Odemwingie 64' (pen)
A little bit of optimism is a dangerous thing. The threatened, bound-to-happen set-back sure happened sooner than expected.
After two frightening minutes where they couldn't get the ball off of West Brom, Liverpool dominated the first half. Suarez is ever dangerous, but fails to convert four chances, while both Johnson and Borini also miss decent opportunities. Then, just before halftime, West Brom open the scoring through Gera, a goal the player couldn't replicate with a gun to his head, with the ball fortunately falling to his feet after Skrtel's clearing header then unerringly, unstoppably volleyed into the roof of the net. New season, meet the old season.
And then came the comedy. Another Suarez missed chance, a free kick curled wide of the post, then two penalties conceded, a red card, and a third goal to rub salt in the wounds.
It all started in the 58th. Gerrard gave the ball away after extended Liverpool possession, trying to find a well-marked Suarez with an unlikely pass, and West Brom stormed down the pitch with Liverpool wholly wide open in the middle as both Lucas and Allen had come forward to join the attack. Morrison found Shane Long with a long through-ball, taking full advantage of Liverpool's high back line, and the striker eluded Skrtel, who over-ran Long trying to mark too closely then comically slipped when Long spun away. Agger retreated, but Long out-paced him, then easily fell over as soon as Agger made contact. A soft penalty, but a penalty nonetheless. You'll hear that expression again soon. With matters compounded by a straight red for Agger, the last man denying a goal-scoring opportunity. Agger should just miss the Manchester City game, a one-match ban rather than three, but he'll be a very big miss in against that class of opposition.
Reina provided a slight ray of hope, saving Long's woeful spot kick, the first he's saved since Rooney's in March 2010. But it didn't last long. Three minutes later, Skrtel again donned the motley and jester's hat, intercepting Ridgewell's cross but failing to control and clear, unforgivably dawdling in his own box then accidentally, softly tripping Long when the striker slipped in to steal the ball. Again, Long went down all too easily, looking for the penalty. Again, Dowd complied. You can criticize Phil Dowd for many things, in today's game and in the past, but the penalties aren't really among them. Both were soft. It's safe to assume neither would be given to Suarez in those situations. But the striker went down when contact was made – even if light contact, even if incidental contact – and the referee blew his whistle. That's what happens. Don't put yourself in those situations. This time, Odemwingie made no mistake from 12 yards out.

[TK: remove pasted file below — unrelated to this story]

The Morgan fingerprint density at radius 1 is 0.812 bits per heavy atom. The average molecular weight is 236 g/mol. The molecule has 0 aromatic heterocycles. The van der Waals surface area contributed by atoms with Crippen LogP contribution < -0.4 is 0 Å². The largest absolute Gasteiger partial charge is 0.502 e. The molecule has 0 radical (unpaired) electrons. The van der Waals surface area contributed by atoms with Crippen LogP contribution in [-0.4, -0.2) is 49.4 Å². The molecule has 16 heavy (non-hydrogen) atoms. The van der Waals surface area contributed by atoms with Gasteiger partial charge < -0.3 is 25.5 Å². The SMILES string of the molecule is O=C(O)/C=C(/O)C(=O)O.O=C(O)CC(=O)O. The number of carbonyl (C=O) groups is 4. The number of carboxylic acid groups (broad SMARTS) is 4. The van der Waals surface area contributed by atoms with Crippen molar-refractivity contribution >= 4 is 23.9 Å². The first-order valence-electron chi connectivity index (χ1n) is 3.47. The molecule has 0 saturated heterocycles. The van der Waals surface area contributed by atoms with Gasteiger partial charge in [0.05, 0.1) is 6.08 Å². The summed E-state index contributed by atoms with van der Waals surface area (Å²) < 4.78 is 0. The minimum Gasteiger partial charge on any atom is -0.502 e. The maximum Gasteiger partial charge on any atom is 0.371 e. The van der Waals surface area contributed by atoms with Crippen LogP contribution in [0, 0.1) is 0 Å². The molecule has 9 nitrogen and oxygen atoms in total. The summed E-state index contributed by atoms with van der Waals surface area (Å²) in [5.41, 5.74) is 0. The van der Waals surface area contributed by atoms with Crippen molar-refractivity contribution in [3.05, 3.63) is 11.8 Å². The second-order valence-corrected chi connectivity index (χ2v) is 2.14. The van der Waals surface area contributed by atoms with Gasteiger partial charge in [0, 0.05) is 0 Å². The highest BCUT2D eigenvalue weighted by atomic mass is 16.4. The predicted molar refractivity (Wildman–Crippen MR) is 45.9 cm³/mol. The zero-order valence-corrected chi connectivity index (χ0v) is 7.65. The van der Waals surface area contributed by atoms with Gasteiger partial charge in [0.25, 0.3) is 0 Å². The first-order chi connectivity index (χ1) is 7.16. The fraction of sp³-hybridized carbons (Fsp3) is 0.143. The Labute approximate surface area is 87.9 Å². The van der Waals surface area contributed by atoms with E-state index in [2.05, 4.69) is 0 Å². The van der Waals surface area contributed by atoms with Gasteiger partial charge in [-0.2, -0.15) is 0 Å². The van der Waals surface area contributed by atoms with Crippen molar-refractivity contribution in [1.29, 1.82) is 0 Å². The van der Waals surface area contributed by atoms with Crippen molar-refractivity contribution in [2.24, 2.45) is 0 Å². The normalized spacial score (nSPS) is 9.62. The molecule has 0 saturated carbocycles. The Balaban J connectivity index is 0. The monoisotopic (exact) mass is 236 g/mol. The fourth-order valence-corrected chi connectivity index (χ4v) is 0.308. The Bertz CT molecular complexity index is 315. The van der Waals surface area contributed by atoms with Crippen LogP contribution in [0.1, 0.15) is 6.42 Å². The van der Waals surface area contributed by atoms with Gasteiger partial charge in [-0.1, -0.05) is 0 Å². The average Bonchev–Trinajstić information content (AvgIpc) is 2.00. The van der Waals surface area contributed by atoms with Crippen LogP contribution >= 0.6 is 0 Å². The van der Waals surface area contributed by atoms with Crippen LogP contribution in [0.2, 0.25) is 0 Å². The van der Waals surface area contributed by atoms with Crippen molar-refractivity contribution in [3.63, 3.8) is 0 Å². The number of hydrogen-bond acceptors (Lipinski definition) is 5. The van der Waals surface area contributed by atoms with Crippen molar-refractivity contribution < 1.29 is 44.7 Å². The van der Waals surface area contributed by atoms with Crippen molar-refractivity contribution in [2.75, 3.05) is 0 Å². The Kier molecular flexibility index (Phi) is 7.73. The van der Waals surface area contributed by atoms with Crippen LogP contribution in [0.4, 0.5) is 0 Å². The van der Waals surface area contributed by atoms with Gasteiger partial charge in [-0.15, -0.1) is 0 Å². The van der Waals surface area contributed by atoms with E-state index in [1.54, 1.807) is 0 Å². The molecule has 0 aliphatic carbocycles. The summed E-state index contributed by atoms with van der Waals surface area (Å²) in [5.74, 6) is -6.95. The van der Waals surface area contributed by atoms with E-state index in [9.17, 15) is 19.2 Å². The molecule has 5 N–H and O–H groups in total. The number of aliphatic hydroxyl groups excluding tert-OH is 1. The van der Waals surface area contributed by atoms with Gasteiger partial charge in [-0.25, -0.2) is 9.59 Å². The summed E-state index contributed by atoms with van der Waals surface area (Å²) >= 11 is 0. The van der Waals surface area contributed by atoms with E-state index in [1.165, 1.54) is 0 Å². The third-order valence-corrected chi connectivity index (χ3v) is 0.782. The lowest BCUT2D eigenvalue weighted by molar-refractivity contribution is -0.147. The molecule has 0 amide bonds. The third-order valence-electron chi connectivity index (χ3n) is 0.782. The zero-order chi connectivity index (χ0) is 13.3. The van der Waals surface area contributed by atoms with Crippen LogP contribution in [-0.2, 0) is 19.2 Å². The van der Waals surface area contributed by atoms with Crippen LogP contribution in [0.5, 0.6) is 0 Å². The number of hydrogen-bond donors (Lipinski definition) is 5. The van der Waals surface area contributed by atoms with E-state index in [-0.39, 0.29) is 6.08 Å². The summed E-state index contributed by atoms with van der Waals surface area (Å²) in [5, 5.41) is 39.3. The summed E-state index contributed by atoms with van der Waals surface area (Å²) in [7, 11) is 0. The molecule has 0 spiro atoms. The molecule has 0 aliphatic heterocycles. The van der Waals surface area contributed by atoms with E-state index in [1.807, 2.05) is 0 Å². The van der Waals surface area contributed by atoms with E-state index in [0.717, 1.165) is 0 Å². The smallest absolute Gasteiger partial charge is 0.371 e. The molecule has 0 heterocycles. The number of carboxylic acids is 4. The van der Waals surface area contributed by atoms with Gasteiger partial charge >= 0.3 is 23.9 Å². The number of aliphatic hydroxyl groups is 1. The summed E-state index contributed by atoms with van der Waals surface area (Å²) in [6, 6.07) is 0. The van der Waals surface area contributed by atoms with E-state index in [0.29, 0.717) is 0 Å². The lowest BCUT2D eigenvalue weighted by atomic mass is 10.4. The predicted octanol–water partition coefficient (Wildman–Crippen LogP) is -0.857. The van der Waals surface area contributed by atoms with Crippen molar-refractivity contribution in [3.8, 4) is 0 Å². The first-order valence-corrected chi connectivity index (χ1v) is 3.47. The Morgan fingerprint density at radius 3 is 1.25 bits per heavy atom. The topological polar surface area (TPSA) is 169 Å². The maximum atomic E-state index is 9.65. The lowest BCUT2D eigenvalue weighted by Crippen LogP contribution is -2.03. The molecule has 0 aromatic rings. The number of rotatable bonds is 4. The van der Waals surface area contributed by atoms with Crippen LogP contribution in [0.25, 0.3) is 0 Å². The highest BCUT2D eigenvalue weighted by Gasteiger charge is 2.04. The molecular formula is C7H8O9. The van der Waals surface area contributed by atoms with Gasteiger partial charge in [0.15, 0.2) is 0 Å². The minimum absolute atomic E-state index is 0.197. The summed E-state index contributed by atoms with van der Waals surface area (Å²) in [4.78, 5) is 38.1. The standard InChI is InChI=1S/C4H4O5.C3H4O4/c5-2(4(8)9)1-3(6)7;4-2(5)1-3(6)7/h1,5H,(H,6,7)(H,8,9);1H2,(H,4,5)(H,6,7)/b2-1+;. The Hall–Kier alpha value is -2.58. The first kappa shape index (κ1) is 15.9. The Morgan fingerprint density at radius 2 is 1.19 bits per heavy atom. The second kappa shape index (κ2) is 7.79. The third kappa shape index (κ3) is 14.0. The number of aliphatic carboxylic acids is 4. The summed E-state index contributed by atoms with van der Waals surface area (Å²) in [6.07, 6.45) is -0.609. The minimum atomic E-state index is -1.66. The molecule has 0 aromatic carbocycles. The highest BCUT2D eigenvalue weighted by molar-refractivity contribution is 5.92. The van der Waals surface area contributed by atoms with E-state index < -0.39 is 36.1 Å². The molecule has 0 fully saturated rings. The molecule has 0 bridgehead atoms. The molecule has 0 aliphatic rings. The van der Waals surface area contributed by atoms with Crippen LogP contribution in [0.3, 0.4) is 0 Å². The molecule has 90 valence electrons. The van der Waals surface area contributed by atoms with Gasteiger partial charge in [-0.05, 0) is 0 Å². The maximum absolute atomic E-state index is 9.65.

Liverpool spent the final 30 minutes just trying to save face. Carragher replaced Downing after the first sending off, Cole replaced Lucas – who had been carded earlier – in the 69th, then Carroll replaced Cole, who seemingly injured his hamstring yet again, in the 79th. Trying to get back in the game, it was a fairly attacking 4-2-3 system, but it was West Brom who attacked. Morrison missed a sitter in the 72nd with Liverpool players caught up the pitch, then Lukaku scored with a point-blank back post header in the 78th after Liverpool once again failed to clear a set play. Suarez nearly notched a consolation in the last ten minutes but unsurprisingly spurned yet another chance, this one even easier than the first five, a free header wide of the far post after Borini's strong run and cross.
It's no surprise after a three-nil loss, but there are few positives to take from that match. Joe Allen played very well, completing 66 of 69 passes (including 24 of 25 in the final third), while Suarez caused West Brom problems with everything but his shooting. Agger and Skrtel were typically solid until the 58th minute, but Skrtel absolutely fell apart after West Brom's first, and it's probably not coincidence that it happened after Agger departed. That's all I got. More importantly, the failings were failings we've seen before: missing chances despite creating chances and controlling possession, resorting to hoofs and crosses when unable to find a way through West Brom's solid back line, far too little contribution from the flanks – especially the frequent scapegoat Downing – and a failure to cope with opposition set plays coupled with mental errors in defense. Still, Rodgers' system worked in the first half outside of Liverpool's tentative start and dreadful finishing; it was the players who let him down with poor shooting then defensive mistakes.
Once again, another ex-Red punishes his former club. Not a manager, not a player this time, but an assistant manager. And Steve Clarke deserves a hell of a lot of credit. As with Liverpool's successes after his appointment in 2010-11, that win was built on defense, keeping Liverpool off the score-sheet when dominant, then having his side ruthlessly punish their mistakes.
Brendan Rodgers now becomes the sixth-straight Liverpool manager to fail to win his first league match, a streak dating back to Graeme Souness in May 1991. Dalglish lost at Blackpool, Hodgson drew against Arsenal, Benitez drew at Tottenham, Houllier lost against Leeds, and Evans drew at Norwich. Of course, that Souness was the one of those seven managers win their first match shows there's little predictive power in the first league result.
It may be the worst possible start, the worst top-flight opening day defeat since losing 1-6 to Chelsea in 1937, but it is still one match. And no matter how much we wished different, it will take time to turn this team around.